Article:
The September weekend event may be timed to allow for more people to take part and more money to be raised. It isn't, however, timed to take advantage of the the more prolific garden colors. In fact,the majority of our colorful bloomers were past their zenith, and many had no blossoms at all.
This made me spend more time with some of the fall blooming plants. They were faithfully fertilized, dead-headed, and weeded daily.
The pond is entirely my husband's domain. The water-lilies had been stunned by a algae bloom problem earlier in the summer and had been "iffy" for several months. They would be a disappointment. But, the water hyacinths had spread across the pond. Although they weren't blooming, the waxy dark green plants were gorgeous.
One week before the event several hyacinths opened their translucent lavender blossoms. I was both excited and sad. Excited because they are so beautiful, and because they only bloom once every summer. Sad because the blossoms are short lived. Usually two or three days.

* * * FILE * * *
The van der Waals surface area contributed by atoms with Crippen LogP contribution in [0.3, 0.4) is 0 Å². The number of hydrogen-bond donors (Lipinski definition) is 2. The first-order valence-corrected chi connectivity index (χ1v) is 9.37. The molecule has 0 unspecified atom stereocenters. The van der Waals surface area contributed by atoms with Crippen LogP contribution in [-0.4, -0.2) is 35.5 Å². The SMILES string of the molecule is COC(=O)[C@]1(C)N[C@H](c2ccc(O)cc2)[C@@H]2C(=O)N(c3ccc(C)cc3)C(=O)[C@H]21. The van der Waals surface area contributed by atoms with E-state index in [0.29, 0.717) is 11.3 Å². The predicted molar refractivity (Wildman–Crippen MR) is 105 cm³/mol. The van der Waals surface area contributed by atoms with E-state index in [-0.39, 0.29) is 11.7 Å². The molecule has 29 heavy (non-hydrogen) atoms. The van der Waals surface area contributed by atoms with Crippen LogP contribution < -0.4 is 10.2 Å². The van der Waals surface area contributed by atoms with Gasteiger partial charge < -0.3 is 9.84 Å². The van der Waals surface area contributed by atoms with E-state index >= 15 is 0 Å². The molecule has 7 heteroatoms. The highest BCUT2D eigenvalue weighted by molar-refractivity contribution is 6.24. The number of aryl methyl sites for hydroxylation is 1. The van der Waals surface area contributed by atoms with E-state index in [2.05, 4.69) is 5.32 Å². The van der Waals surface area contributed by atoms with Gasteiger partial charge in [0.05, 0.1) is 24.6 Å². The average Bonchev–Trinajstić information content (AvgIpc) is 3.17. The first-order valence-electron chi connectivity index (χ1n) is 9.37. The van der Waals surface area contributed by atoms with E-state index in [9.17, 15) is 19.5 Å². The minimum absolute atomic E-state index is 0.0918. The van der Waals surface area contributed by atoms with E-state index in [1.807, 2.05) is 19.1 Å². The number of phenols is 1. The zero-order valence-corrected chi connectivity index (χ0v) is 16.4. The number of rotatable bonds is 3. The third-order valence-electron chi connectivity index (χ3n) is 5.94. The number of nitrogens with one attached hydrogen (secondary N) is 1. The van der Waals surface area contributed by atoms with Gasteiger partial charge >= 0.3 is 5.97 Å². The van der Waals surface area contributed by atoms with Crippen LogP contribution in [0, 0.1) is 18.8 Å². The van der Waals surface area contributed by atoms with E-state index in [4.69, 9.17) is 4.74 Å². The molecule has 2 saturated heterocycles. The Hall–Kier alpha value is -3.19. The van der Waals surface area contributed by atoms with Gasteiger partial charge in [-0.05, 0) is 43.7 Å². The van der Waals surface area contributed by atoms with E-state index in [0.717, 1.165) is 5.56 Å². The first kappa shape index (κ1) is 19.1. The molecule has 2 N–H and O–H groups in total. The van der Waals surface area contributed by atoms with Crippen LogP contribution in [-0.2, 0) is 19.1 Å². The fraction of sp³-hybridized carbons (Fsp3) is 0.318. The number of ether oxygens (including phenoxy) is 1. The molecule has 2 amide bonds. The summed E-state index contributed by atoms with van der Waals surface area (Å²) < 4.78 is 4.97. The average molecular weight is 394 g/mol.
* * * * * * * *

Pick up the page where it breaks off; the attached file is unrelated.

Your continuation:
An unusual change in the weather occurred. The hot summery days became overcast and cooler for the next six days. We even had a windstorm two nights before the tour that downed trees in the neighborhood and had us scrambling the next day to clean up.
But the water hyacinths thrived. I stood by the pond every morning and told them how exquisite they were, and welcomed them with a lot of praise. I thanked them for their perseverance and their beauty.
The morning of the fund-raiser they continued to bloom. Everyone who toured the gardens fell in love with our hyacinths as no other pond that day was blessed with their magic.
Morning after morning, for over a month the hyacinths bloomed. I never tired of their magnificence.